It was raining full time now and there were only 2-3 people keeping up with the guide. Some people in our group were visibly struggling and frightened. A combination of afternoon light and thicker storm clouds reduced light and visibility. The other groups that we had seen off and on had already headed back while we pressed onward. We came to a 15-foot pool with sheer 20-foot walls on both sides and large waterfall in the middle. I have eagerly greeted such formations in the tropics of Southeast Asia with swimsuits, and wonder of how nature could create something so marvelous. It surprised me that a glacier could have such moments of beauty. Amidst my awe, I noticed that the guide had started using his ice axe to cut mini-ledges into the walls and started moving towards the waterfall. Instead of going around, he was going to take us through! I have rarely backed down from a challenge. I’ve skydived, bungee jumped, dived from moving vehicles, body surfed 15 foot waves, and eaten street food all over Mexico and China, but this made my gut sink. On a rainy, slick glacier, with no safety gear or training, our guide was now expecting us to make a difficult traverse along a sheer wall up through fast moving water. One slip meant a freezing plunge into a pool of unknown depth. I wasn’t alone with my thoughts. Even the hearty exchanged looks.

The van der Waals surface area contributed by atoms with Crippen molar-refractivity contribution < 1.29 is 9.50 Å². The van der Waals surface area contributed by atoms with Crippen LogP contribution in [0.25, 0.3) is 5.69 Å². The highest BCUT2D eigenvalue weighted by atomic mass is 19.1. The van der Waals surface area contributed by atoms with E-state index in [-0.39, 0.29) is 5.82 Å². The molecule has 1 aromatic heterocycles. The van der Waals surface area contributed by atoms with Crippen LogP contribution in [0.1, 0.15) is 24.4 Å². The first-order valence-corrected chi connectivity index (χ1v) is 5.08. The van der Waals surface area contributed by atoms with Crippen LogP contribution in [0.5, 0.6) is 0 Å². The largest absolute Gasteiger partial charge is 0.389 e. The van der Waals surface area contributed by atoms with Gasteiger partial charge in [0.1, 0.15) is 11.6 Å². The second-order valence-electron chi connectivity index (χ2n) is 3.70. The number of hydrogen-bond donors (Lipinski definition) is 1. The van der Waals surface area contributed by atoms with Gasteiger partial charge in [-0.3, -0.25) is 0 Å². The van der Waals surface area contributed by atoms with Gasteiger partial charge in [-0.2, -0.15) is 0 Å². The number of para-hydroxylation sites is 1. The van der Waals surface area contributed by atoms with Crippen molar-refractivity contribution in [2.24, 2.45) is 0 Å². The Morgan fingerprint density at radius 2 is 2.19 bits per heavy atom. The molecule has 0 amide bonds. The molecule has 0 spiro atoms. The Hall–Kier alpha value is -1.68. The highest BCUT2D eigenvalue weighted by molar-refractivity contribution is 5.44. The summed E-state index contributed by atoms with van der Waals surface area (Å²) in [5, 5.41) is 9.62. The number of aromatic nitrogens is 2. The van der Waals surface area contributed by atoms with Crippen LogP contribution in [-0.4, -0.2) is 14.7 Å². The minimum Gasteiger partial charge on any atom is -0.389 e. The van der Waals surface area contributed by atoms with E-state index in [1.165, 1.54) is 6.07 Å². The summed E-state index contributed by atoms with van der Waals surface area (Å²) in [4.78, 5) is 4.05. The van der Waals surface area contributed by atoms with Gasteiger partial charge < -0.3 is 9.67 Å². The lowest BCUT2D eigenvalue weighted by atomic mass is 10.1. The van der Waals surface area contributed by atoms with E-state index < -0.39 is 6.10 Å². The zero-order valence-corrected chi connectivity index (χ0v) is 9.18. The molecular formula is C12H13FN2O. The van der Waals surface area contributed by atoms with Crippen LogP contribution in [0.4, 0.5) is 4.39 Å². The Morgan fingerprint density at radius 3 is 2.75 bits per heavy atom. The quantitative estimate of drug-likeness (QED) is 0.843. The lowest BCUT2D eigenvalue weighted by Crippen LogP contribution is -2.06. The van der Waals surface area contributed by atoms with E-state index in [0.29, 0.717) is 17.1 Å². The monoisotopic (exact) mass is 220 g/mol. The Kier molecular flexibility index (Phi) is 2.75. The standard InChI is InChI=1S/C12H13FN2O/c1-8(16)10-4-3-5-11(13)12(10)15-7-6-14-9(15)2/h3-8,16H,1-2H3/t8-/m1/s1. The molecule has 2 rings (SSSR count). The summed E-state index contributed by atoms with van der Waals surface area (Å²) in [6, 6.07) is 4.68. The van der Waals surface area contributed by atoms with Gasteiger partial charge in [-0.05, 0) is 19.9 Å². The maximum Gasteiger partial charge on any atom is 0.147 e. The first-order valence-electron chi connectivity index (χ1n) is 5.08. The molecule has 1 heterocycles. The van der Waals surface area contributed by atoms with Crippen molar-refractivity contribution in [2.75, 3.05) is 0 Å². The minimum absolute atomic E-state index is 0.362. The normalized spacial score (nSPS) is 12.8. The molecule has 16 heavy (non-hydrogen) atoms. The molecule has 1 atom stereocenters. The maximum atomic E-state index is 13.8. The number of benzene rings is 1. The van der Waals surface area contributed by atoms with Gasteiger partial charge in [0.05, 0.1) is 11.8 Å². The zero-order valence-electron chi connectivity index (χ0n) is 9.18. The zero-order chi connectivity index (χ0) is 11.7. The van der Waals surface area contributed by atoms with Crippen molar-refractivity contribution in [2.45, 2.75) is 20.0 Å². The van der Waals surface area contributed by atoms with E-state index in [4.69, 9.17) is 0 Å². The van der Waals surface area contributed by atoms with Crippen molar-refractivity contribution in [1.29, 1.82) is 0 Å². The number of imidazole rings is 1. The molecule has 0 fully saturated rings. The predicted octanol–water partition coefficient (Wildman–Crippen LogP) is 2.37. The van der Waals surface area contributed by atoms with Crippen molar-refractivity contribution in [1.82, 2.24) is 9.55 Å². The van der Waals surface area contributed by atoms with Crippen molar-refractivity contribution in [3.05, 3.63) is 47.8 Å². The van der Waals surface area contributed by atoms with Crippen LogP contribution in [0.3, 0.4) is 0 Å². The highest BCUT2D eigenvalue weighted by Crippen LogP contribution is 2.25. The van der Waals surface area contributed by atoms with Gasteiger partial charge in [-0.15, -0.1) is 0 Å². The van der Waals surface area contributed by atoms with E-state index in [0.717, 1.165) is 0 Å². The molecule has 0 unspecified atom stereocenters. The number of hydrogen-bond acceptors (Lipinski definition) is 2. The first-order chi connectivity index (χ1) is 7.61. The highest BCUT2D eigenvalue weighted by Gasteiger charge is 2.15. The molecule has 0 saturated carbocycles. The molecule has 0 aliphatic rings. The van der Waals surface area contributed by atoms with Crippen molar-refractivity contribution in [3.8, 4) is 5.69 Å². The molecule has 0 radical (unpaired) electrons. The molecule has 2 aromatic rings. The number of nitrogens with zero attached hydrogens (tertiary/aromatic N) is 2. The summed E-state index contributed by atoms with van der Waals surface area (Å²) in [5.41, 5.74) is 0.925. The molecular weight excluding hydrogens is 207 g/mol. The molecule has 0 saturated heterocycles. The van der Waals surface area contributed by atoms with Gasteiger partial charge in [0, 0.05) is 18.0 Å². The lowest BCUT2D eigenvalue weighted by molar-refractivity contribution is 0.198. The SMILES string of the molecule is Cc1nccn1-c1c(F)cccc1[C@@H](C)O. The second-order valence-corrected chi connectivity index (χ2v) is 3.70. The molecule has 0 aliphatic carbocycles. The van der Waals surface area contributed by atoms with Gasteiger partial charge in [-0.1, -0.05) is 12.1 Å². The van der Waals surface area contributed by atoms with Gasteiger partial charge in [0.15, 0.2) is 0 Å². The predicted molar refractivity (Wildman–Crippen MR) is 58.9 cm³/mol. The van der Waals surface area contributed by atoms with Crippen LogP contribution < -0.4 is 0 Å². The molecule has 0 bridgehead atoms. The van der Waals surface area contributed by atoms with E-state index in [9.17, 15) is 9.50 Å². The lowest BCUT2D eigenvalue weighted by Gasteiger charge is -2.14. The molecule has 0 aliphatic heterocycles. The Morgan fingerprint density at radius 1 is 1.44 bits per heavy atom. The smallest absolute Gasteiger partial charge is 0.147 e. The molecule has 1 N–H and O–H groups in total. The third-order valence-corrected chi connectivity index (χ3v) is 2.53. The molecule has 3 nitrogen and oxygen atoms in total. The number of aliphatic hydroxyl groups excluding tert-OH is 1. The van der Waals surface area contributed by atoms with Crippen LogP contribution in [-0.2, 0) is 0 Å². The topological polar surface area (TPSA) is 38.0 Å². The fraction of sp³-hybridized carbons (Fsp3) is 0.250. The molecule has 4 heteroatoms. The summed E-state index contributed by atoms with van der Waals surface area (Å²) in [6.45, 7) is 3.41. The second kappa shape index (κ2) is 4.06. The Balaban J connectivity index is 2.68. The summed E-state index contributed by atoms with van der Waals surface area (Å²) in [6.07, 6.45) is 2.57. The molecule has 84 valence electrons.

We decided to alternate confident people with less confident people for safety. We started. Each carved ledge only went 3-4 inches into the ice wall. As the first person neared the half way mark, the guide was already on top of the waterfall and started to cheer us on. Each moved as fast as the person in front of them. Slowly, but steadily, the group moved along – Some facing towards the wall some facing the pool of ice water just inches away from our feet. I started face out, looking down into the depths of the abyss. I edged along carefully, attendant to my wards on either side. Giving them words of confidence and reassuring them. When I neared the mid point I attempted to rotate from facing the pool, the facing the wall. I thought this would better position me for the ascent up the waterfall. I swung my left foot clockwise. As I finished the swing and landed on the mark, my right foot lost its footing as a chunk of ice gave way. Instinctively I hurled my ice axe as hard and fast as I could into the ice wall, stopping my fall, but not before my right foot got a taste of the chilly water. Both of my wards yelped, as did I. Pulling my foot back up to a ledge, my thoughts were filled with the fact that the ice cleats on the bottom of my boot were so heavy that if I had slipped into the water, I would have gone straight down. I had been one fraction of a second away from a very unpleasant end. Even though I felt sick and twangs of embarrassment, I gathered my composure, and continued – what other options did I have?